Mass starvation, extinctions, disasters: the new IPCC report’s grim predictions, and why adaptation efforts are falling behind
Given the epic scale on which climate change is playing out, it is likely to become one of the defining investment opportunities of this century. The latest IPCC (Intergovernmental Panel on Climate Change) report is useful because it chalks out not only the scale of change but also the wide range of adaptations that will be necessary to deal with this change. To our mind, it is but inevitable that well prepared investors will seek to capitalise on this. The authors of this piece featured in The Conversation are amongst the key architects of the IPCC report and therefore well placed to give us the critical takeaways from this report:
“At 1.5℃ warming above pre-industrial levels, the new report projects that, for example, children under 12 will experience a fourfold increase in natural disasters in their lifetime, and up to 14% of all species assessed will likely face a very high risk of extinction. This is our best-case scenario.
Impacts such as these will not be evenly spread, with countries in Africa, Asia and low-lying island nations set to be hardest hit. Yet these nations are among the least able to adapt….
Even if we manage to reduce global emissions and meet the Paris Agreement target of only temporarily exceeding 1.5℃ this century, this could still have severe and potentially irreversible impacts, although less so than for higher temperature rises.
This includes species extinction, especially in low-lying islands and mountainous areas. Ice sheets will further break down in Greenland, West Antarctica and now even East Antarctica, raising global sea levels about half a metre or more by 2100.”
Whilst the media is prone to presenting such reports in apocalyptic terms, we at Marcellus are more interested in understanding the investment opportunities. Broadly speaking these fall into three categories. The first category is water scarcity: “up to 3 billion people are projected to experience chronic water scarcity due to droughts at 2℃ warming, and up to 4 billion at 4℃ warming, mostly across the subtropics to mid-latitudes…
For example, in many subtropical and mid-latitude regions such as the Mediterranean, Chile and Mexico, hot temperature and drought conditions are likely to increase. Irrigation is obviously an adaptation option for high-value crops.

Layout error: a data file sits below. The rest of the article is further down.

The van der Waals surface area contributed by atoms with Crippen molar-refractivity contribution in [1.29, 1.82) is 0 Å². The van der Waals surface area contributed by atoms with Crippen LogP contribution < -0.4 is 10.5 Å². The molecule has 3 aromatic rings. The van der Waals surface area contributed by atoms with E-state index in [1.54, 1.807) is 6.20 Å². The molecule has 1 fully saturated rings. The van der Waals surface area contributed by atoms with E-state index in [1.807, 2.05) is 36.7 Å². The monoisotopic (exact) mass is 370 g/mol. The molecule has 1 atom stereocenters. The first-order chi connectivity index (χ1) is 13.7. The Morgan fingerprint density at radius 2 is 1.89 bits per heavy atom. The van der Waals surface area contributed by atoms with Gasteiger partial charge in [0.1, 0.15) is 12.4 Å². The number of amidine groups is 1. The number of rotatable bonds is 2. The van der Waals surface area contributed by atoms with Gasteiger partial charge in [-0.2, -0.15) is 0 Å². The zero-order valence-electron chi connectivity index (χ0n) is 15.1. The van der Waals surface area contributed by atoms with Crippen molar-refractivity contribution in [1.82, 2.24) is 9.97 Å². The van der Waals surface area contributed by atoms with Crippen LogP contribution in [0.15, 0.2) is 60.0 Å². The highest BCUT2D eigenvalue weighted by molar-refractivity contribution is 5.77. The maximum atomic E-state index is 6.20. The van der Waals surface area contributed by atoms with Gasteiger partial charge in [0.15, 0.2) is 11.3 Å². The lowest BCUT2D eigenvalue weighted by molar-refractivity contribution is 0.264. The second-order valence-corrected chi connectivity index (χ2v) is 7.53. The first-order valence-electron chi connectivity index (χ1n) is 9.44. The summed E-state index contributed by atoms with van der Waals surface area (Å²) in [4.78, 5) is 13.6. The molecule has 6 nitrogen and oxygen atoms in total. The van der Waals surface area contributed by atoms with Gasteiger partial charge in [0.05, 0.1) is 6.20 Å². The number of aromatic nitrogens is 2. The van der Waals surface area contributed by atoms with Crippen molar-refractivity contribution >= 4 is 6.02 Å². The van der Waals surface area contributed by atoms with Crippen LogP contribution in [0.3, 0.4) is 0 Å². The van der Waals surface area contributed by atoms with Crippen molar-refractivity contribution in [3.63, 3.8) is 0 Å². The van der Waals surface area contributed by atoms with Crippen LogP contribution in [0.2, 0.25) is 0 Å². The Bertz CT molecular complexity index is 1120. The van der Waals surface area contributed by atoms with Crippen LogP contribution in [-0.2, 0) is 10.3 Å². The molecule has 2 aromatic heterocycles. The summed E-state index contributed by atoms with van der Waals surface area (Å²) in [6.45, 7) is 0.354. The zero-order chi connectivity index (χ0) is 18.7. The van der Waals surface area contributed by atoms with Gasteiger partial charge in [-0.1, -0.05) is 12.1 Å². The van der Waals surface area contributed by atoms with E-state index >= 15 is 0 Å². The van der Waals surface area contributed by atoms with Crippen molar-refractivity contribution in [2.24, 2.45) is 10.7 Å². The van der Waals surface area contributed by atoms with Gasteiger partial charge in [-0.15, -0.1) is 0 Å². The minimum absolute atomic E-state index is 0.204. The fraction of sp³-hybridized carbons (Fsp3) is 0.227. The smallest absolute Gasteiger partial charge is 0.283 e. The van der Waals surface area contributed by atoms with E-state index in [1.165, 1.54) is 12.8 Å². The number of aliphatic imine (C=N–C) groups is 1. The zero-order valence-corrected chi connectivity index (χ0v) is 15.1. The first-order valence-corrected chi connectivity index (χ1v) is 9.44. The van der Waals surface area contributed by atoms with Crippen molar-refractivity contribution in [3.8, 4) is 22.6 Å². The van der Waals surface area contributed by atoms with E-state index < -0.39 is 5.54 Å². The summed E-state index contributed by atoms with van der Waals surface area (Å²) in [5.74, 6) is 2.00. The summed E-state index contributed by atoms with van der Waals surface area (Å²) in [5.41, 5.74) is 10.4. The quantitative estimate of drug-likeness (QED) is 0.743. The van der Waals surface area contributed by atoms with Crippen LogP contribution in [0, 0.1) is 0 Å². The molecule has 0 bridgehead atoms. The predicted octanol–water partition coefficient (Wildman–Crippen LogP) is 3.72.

However, the likely lower water availability and increased demand across sectors will reduce water allocations, and constrain irrigation options. What’s more, the efficiency of water use will reduce under hotter, dryer conditions with lower relative humidity of the air. This means for a given amount of water, there’ll be less benefit to crop growth or even for other sectors, such as for cooling power stations.” (Click here for our webinar with water expert Mridula Ramesh on the opportunities & threats around water scarcity: https://marcellus.in/video/
The second area in changes in cropping & agricultural practices and food production as the climate changes: “Across Africa, for example, the report found climate change has already reduced agricultural productivity growth by 34% since 1961 – more than any other region on the planet. Further warming will shorten growing seasons and the availability of water. In particular, warming above 2℃ will result in significant yield reductions for staple crops across most of the continent.
By 2050, reduced fish harvests could leave up to 70 million people in Africa vulnerable to iron deficiencies, up to 188 million for vitamin A deficiencies, and 285 million for vitamin B12 and omega-3 fatty acids.”
The third area is fire adaptation (as a drier, hotter planer will necessarily be more fire prone): “For example, higher temperatures and lower rainfall projected for southern Australia will lower the amount of carbon forests can soak up, because the forests’ growth rate will reduce and more fires will lead to greater losses. Alongside enhanced fire management, choosing a mix of plant species that are adapted to a warmer climate could help offset some of these effects.”